The Tower House, 29 Melbury Road, is a late-Victorian townhouse in the Holland Park district of Kensington and Chelsea, London, built by the architect and designer William Burges as his home. Designed between 1875 and 1881, in the French Gothic Revival style, it was described by the architectural historian J. Mordaunt Crook as "the most complete example of a medieval secular interior produced by the Gothic Revival, and the last". The house is built of red brick, with Bath stone dressings and green roof slates from Cumbria, and has a distinctive cylindrical tower and conical roof. The ground floor contains a drawing room, a dining room and a library, while the first floor has two bedrooms and an armoury. Its exterior and the interior echo elements of Burges's earlier work, particularly the McConnochie House in Cardiff and Castell Coch. It was designated a Grade I listed building in 1949.Burges bought the lease on the plot of land in 1875. The house was built by the Ashby Brothers, with interior decoration by members of Burges's long-standing team of craftsmen including Thomas Nicholls and Henry Stacy Marks. By 1878 the house was largely complete, although interior decoration and the designing of numerous items of furniture and metalwork continued until Burges's death in 1881. The house was inherited by his brother-in-law, Richard Popplewell Pullan. It was later sold to Colonel T. H. Minshall and then, in 1933, to Colonel E. R. B. Graham. The poet John Betjeman inherited the remaining lease in 1962 but did not extend it. Following a period when the house stood empty and suffered vandalism, it was purchased and restored, first by Lady Jane Turnbull, later by the actor Richard Harris and then by the musician Jimmy Page.

18 Stafford Terrace
Distance: 0.7 mi Tourist Information
18 Stafford Terrace
London, W8 7

020 7602 3316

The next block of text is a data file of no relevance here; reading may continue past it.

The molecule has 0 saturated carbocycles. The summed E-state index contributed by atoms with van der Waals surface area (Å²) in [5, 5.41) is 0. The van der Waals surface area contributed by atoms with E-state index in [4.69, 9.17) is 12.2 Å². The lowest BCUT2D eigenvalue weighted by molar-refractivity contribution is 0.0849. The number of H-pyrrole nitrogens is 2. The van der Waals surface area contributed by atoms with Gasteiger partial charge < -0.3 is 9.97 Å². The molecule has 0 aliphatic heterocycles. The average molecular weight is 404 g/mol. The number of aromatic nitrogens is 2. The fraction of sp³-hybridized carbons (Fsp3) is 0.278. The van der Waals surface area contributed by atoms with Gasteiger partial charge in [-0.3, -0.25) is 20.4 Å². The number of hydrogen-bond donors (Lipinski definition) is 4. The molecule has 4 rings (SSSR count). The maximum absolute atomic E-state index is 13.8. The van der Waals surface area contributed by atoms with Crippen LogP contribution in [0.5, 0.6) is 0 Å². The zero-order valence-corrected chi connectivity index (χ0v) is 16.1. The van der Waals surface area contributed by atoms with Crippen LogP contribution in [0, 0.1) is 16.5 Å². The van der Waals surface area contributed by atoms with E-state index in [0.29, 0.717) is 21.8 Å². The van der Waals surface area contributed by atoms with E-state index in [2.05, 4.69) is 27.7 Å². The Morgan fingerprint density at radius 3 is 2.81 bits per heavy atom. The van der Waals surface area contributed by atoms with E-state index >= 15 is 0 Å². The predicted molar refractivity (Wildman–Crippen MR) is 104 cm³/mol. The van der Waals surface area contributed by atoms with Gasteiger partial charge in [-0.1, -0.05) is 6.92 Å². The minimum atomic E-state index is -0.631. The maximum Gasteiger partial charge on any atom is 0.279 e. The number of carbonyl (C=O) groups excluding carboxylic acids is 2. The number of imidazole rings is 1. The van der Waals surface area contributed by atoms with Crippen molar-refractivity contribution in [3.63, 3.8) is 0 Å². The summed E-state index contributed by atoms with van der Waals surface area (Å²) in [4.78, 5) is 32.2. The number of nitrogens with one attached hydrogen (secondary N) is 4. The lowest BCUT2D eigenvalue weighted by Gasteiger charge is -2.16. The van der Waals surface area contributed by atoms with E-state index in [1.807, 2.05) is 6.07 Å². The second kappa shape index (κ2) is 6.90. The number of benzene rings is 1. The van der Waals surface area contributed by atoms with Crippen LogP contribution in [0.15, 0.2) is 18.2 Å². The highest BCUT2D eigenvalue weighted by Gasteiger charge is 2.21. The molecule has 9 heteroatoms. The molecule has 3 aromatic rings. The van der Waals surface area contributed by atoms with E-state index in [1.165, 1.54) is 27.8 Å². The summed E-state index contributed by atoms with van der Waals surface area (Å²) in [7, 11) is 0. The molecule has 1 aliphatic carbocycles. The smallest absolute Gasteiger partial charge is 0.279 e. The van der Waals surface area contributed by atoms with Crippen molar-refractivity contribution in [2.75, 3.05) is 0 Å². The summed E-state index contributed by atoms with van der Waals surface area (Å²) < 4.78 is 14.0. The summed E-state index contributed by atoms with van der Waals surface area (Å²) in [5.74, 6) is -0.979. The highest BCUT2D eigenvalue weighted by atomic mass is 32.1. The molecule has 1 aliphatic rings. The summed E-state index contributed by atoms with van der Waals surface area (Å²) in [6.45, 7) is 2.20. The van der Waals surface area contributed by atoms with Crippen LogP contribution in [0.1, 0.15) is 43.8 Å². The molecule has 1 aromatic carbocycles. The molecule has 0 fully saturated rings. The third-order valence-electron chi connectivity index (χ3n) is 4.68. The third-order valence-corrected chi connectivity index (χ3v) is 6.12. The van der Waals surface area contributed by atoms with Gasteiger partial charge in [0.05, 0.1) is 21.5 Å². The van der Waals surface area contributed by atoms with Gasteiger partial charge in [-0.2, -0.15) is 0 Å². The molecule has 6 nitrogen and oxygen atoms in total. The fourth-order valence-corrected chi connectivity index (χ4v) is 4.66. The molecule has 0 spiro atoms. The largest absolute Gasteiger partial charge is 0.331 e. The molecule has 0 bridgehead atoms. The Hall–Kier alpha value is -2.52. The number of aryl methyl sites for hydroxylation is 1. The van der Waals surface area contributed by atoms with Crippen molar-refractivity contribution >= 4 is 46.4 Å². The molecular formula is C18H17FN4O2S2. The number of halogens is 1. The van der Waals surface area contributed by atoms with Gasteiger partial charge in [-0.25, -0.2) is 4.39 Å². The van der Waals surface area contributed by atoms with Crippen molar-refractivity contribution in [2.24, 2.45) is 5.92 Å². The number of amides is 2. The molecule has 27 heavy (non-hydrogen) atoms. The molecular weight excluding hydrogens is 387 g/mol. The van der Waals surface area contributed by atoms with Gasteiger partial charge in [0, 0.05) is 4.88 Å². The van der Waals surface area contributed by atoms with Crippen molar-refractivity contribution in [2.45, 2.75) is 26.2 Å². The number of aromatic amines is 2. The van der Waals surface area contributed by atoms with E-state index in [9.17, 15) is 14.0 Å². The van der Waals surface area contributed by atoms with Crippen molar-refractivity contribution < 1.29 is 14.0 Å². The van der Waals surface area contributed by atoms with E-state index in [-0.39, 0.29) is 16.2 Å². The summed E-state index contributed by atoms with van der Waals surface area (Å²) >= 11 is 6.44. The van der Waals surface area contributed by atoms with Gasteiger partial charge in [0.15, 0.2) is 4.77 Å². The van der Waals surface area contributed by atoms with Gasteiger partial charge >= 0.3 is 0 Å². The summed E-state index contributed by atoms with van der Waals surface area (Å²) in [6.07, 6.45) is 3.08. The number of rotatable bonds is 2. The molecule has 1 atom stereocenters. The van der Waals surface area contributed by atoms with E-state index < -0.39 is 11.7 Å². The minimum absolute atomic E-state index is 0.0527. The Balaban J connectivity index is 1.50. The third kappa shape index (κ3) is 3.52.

18 Stafford Terrace, formerly known as Linley Sambourne House, was the home of the Punch illustrator Edward Linley Sambourne (1844–1910) in Kensington, London. The house is currently open to the public as a museum.18 Stafford Terrace was an almost new townhouse when the Sambournes moved in, in 1875. It was Linley Sambourne who set about re-decorating the house in the Aesthetic style. Today the house is a fine example of middle-class Aestheticism; its influences can still be seen permeating throughout the house, from decorative Sunflower motifs in the stained glass windows to the fine selection of William Morris wallpapers that hang within the rooms through to the displayed collection of blue-and-white Chinese import porcelain.LegacyLinley Sambourne died in 1910 but it wasn't until his wife Marion's death four years later that the house passed to their bachelor son Roy. Roy kept the house's interior largely unchanged until his own death in 1946. The house then passed to Roy's sister Maud Messel. Maud already had a large London residence therefore 18 Stafford remained mostly unoccupied and unchanged. In the years leading up to Maud's death in 1960, the house had become increasingly fascinating to her daughter Anne, Countess of Rosse. This fascination led to Anne proposing the foundation of The Victorian Society in 1957, and in turn the continued preservation of the house largely as it had been lived in by Linley.Lady Rosse negotiated the sale of the house to the Greater London Council and the lease to the Victorian Society in 1980; the house was then opened to the public as a museum which included the furniture, art, and decorative schemes retained from its original inhabitants, Linley Sambourne and his household. Following the demise of the Greater London Council the ownership of the house transferred to the Royal Borough of Kensington and Chelsea in 1989. The Royal Borough continued to work with the Victorian Society until 2000, when the lease to the Victorian Society wasn't renewed.